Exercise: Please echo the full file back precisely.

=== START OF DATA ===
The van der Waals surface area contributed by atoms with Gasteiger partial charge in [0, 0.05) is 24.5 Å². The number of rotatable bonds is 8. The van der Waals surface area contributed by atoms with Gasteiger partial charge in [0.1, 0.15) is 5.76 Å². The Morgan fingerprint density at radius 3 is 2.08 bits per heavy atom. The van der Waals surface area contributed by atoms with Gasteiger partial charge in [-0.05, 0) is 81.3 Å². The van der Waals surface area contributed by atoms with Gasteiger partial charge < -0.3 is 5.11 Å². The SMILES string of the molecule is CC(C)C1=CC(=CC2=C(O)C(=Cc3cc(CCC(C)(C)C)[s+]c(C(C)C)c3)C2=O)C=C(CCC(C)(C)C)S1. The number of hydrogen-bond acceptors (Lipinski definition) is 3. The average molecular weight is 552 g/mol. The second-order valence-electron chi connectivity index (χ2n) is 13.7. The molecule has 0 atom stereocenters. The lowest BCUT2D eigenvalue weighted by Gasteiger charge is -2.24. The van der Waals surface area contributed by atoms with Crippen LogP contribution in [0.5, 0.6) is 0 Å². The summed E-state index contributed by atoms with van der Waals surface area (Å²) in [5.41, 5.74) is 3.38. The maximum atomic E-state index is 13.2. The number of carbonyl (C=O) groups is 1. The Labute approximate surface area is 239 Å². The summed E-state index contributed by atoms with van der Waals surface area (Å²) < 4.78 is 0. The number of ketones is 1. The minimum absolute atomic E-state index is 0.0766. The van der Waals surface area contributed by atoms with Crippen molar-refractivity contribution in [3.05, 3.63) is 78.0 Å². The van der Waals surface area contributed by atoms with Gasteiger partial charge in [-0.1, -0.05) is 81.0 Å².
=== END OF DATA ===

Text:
The van der Waals surface area contributed by atoms with Gasteiger partial charge in [0, 0.05) is 24.5 Å². The number of rotatable bonds is 8. The van der Waals surface area contributed by atoms with Gasteiger partial charge in [0.1, 0.15) is 5.76 Å². The Morgan fingerprint density at radius 3 is 2.08 bits per heavy atom. The van der Waals surface area contributed by atoms with Gasteiger partial charge in [-0.05, 0) is 81.3 Å². The van der Waals surface area contributed by atoms with Gasteiger partial charge < -0.3 is 5.11 Å². The SMILES string of the molecule is CC(C)C1=CC(=CC2=C(O)C(=Cc3cc(CCC(C)(C)C)[s+]c(C(C)C)c3)C2=O)C=C(CCC(C)(C)C)S1. The number of hydrogen-bond acceptors (Lipinski definition) is 3. The average molecular weight is 552 g/mol. The second-order valence-electron chi connectivity index (χ2n) is 13.7. The molecule has 0 atom stereocenters. The lowest BCUT2D eigenvalue weighted by Gasteiger charge is -2.24. The van der Waals surface area contributed by atoms with Crippen LogP contribution in [0.5, 0.6) is 0 Å². The summed E-state index contributed by atoms with van der Waals surface area (Å²) in [5.41, 5.74) is 3.38. The maximum atomic E-state index is 13.2. The number of carbonyl (C=O) groups is 1. The Labute approximate surface area is 239 Å². The summed E-state index contributed by atoms with van der Waals surface area (Å²) < 4.78 is 0. The number of ketones is 1. The minimum absolute atomic E-state index is 0.0766. The van der Waals surface area contributed by atoms with Crippen molar-refractivity contribution in [3.05, 3.63) is 78.0 Å². The van der Waals surface area contributed by atoms with Gasteiger partial charge in [-0.1, -0.05) is 81.0 Å².